U.S. Olympic medal count lagging based on population
I was amazed and delighted by the performances of so many American athletes in their respective competitions (although not in public for some) during the Rio Olympics. While we led the medal count, I’ve always wondered how we compare with other nations after adjusting for population differences.
So I did some brief calculations on the 10 countries with the most medals and discovered that Australia and Great Britain led the way, with 3.7 and 3.3 medals per million people between the ages of 15 and 39 years old. (The patterns reported here also hold if one uses total population.) The next tier contains France (2.1), Canada (1.9) and Germany (1.8). The United States lags behind at 1.1 medal per million people ages 15 to 39, close to those of Japan, South Korea and Russia (all at 1.2). China trails at 0.14 medals per million population.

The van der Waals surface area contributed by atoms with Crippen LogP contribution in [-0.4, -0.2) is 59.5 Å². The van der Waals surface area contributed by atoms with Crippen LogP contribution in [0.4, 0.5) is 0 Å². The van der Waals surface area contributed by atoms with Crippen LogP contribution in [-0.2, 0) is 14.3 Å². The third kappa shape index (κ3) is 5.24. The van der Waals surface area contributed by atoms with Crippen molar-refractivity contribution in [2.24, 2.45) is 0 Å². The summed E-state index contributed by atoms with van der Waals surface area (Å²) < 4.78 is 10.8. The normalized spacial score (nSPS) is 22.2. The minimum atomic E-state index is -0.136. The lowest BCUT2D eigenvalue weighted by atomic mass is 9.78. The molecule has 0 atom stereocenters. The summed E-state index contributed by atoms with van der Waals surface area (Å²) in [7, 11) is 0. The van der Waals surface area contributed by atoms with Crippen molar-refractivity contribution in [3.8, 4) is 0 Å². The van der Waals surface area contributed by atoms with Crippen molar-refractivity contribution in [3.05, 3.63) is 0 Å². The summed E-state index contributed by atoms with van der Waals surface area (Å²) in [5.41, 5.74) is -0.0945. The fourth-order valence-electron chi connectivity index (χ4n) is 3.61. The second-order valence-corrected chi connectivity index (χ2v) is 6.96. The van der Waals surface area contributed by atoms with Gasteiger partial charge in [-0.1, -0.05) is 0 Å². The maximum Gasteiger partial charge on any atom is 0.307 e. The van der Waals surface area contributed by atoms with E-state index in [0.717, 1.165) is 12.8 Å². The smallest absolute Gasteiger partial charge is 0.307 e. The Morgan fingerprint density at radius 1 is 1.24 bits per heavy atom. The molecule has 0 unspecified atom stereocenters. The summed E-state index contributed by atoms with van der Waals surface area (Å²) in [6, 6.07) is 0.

There are many factors that could contribute to these differences. I wonder if the U.S. Olympic Committee ever studies what Australia and Great Britain, which earned 3 times more medals than us per capita, along with several other countries, might be doing better than us?